An eyepatch is a small patch that is worn in front of one eye. It may be a cloth patch attached around the head by an elastic band or by a string, an adhesive bandage, or a plastic device which is clipped to a pair of glasses. It is often worn by people to cover a lost or injured eye, but it also has a therapeutic use in children for the treatment of amblyopia. Eyepatches used to block light while sleeping are referred to as a sleep mask. Eyepatches associated with pirates are a stereotype originating from fiction.
An eyepad or eye pad is a soft medical dressing that can be applied over an eye to protect it. It is not necessarily the same as an eyepatch.
In the years before advanced medicine and surgery, eyepatches were common for people who had a lost or injured eye. They were particularly prevalent among members of dangerous occupations, such as soldiers and sailors who could injure an eye in battle. While stereotypically associated with pirates, there is no evidence to suggest the historical accuracy of eye patch wearing pirates before several popular novels of the 19th century (see Pirate Eyepatches below).
Eye patching is used in the orthoptic management of children at risk of lazy eye (amblyopia), especially strabismic or anisometropic amblyopia. These conditions can cause visual suppression of areas of the dissimilar images by the brain such as to avoid diplopia, resulting in a loss of visual acuity in the suppressed eye and in extreme cases in blindness in an otherwise functional eye. Patching the good eye forces the amblyopic eye to function, thereby causing vision in that eye to be retained. It is important to perform “near activities” (such as reading or handiwork) when patched, thereby exercising active, attentive vision.
A study provided evidence that children treated for amblyopia with eye patching had lower self-perception of social acceptance. To prevent a child from being socially marginalized by his or her peers due to wearing an eye patch, atropine eye drops may be used instead. This induces temporary blurring in the treated eye.
It has been pointed out that the penalization of one eye by means of patching or atropine drops does not provide the necessary conditions to develop or improve binocular vision. Recently, efforts have been made to propose alternative treatments of amblyopia that do allow for the improvement of binocular sight, for example, using binasal occlusion or partially frosted spectacles in place of any eye patch, using alternating occlusion goggles or using methods of perceptual learning based on video games or virtual reality games for enhancing binocular vision.
A 2014 Cochrane Review sought to determine the effectiveness of occlusion treatment on patients with sensory deprivation amblyopia, however no trials were found eligible to be included in the review. However, it is suggested that good outcomes from occlusion treatment for sensory deprivation amblyopia rely on compliance with the treatment.
Extraocular muscle palsyEdit
To initially relieve double vision (diplopia) caused by an extra-ocular muscle palsy, an eye care professional may recommend using an eyepatch. This can help to relieve the dizziness, vertigo and nausea that are associated with this form of double vision.
Use by aircraft pilotsEdit
Aircraft pilots used an eye patch, or close one eye to preserve night vision when there was disparity in the light intensity within or outside their aircraft, such as when flying at night over brightly lit cities, so that one eye could look out, and the other would be adjusted for the dim lighting of the cockpit to read unlit instruments and maps. Some military pilots have worn a lead-lined or gold-lined eyepatch, to protect against blindness in both eyes, in the event of a nuclear blast or laser weapon attack.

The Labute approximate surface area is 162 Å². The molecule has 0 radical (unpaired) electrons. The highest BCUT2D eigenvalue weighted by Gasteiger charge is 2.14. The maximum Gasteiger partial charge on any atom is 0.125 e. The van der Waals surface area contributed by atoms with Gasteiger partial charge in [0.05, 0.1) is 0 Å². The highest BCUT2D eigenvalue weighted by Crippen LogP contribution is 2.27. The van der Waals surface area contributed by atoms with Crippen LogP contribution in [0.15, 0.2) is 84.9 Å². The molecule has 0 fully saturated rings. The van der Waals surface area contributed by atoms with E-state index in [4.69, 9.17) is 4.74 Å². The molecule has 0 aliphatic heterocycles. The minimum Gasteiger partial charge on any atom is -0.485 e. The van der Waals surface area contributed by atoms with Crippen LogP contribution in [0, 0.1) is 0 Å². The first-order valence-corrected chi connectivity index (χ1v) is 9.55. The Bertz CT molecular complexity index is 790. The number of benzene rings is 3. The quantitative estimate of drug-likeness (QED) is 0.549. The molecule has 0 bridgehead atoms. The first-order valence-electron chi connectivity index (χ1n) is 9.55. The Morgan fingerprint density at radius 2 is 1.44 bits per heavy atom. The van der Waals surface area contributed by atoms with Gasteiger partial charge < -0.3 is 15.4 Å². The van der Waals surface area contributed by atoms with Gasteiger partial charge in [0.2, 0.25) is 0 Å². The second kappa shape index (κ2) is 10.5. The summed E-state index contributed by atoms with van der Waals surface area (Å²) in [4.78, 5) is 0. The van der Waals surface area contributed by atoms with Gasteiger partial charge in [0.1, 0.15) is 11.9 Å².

Eyepatches are not currently used by military personnel; modern technology has provided an array of other means to preserve and enhance night vision, including red-light and low-level white lights, and night vision devices.
Association with piratesEdit
Rahmah ibn Jabir al-Jalahimah, once the most popular pirate in the Persian Gulf, was also the first known to wear an eyepatch after losing an eye in battle. Although eyepatches have since become stereotypically associated with pirates, the source is unclear, and there is no historical evidence to suggest that their use was for any other reason than protecting and concealing the eye socket after the loss of an eye. Most historical depictions of seamen with eye patches are of ex-sailors, rather than pirates.
More recent medical texts have often referred to the eye patch as a "pirate's patch" and, writing in the Minnesota Academy of Sciences Journal in 1934, Charles Sheard of the Mayo foundation pointed out that by "wearing a patch (The pirate's patch) over one eye, it will keep the covered eye in a state of readiness and adaptation for night vision". This technique was explored during WWII by institutes such as the United States Navy.
The proposal that pirates may have worn an eyepatch so that one eye would be pre-adjusted to below-deck darkness was tested in an episode of MythBusters in 2007 and found to be plausible, but without any recorded historical precedent.
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What do we think when we see someone wearing an eyepatch? We immediately wonder. 'What happened? Is it real? Were they born that way? Was there an accident?' In other words, 'What’s the STORY?!'Alex Walker (November 11, 2015). "How a 5-cent Eye-Patch Created a Million Dollar Story". Medium.com. Retrieved June 27, 2021.
Oglivy explained that the eye-patch was intended to turn the image from a 'product photo shoot' into a story. It seems silly to say, but most of us find it hard to look at this man without wondering: Who is he? How did he lose that eye? Was he in the war? Was it a bar fight? Is he a spy?
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